Fat and unfashionably pregnant

13 June 2016 - 02:00 By Leigh-Anne Hunter

The pressure on women to snap back into shape right after pregnancy - and to look faaahbulous during it - is a modern phenomenon we have celebrities to thank for writes Leigh-Anne Hunter

Most of us aren’t royals with an army of slaves, but the expectation these days is that even if you look a little dishevelled after 12 hours in labour, you should at least glow.
Most of us aren’t royals with an army of slaves, but the expectation these days is that even if you look a little dishevelled after 12 hours in labour, you should at least glow.
Image: WPA Pool/Getty Images

Dear Duchess Kate. Thanks a lot. You’ve ruined things for all of us.

Okay, so most of us aren’t royals with an army of slaves, but the expectation these days is that even if you look a little dishevelled after 12 hours in labour, you should at least glow, goddammit. Look grateful for being a vessel for life.

It’s not just us commoners who you’ve set up for failure, dear Kate. Next time a royal appears in Tatler with messy hair after popping a sprog, will she be run out of the palace?

The pressure starts in pregnancy. Your attire should be just so. In mythological depictions, you never see Mother Nature rocking up in tracksuit pants. Too floaty and you look like a circus tent, too tight and you’re accused of resembling an exploding sausage.

“Heidi Klum looked fabulous pregnant,” said a friend. Yes. But that’s because she’s Heidi Klum. She’s a human gazelle. 

I, on the other hand, am Greek. The Law of Proportions says that the square root of shortness plus fatness is equal to a fashion cataclysm. 

Add Crocs to that equation when you’re preggers (because imagine Atlas carrying the world in stilettos) and you’re waddling dangerously close to being confused with Great Uncle Georgios at the next family union.

People never tired of commenting on my growing rotundness. Swallow a tractor? Having twins? Hehehe. “Hello,” I’d think. “I’m pregnant. Not Twiggy.”

I thought of forming my own political party and calling it “Gatvol”. It’ll be run by pregnant women who will sit on you if you make a thoughtless remark. They’d have their work cut out for them. Pregnant women attract tactlessness like rental cars to potholes.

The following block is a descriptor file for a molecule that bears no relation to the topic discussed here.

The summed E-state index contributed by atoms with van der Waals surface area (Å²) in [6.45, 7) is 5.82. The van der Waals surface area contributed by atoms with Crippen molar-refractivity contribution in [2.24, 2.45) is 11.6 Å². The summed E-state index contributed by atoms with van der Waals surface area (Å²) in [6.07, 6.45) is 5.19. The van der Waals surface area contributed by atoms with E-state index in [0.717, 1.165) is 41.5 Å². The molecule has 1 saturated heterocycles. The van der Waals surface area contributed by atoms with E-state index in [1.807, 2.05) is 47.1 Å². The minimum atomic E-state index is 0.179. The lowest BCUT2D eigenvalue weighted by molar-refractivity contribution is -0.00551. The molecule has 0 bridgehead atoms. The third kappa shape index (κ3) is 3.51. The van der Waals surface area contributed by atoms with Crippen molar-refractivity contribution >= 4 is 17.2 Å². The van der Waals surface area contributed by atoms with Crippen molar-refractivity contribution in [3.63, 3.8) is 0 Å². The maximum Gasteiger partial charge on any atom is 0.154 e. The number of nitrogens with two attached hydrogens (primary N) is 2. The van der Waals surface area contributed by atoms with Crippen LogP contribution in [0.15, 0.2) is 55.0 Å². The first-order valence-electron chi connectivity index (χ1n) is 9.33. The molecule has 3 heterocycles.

I wondered if there was something in the water here in Joburg. Because while I waddled up several dress sizes, the other girls in my preggie exercise class looked like they’d had a bit of indigestion after lunching on vine leaves at Tashas. I hear one gave birth to a cantaloupe.

Our instructor was a gerbil in spandex. I had the feeling she was popping multicoloured orbs, and they weren’t M&Ms.

After class she cornered us with pamphlets for her “mama rejuvenation” programme. “Get that pre-baby bod back! Beat that jelly belly!”

“So sad,” she said, “ when you hear a woman being asked: ‘How far along are you?’ And she gave birth two months before.” Her eyes were noticeably un-moist.

In an antenatal class, a group of us sat quietly breathing into our vaginas. “I’m giving birth in a Bali tidal pool under a full moon,” said one woman. “It’s going to be transcendental.” “That sshounds fuper,” said my husband, tucking into a tower of petit fours. “Sympathy cravings,” he muttered. I got the carb-free lunch. “I feel so fat,” said one pregnant woman, nibbling a rocket leaf.

Someone gave me a pair of post-partum Spanx panties — used to “vacuum-pack that tummy”. They are also an additional guarantee that parenting is a natural contraceptive.

I wonder if Kate has a pair in her closet.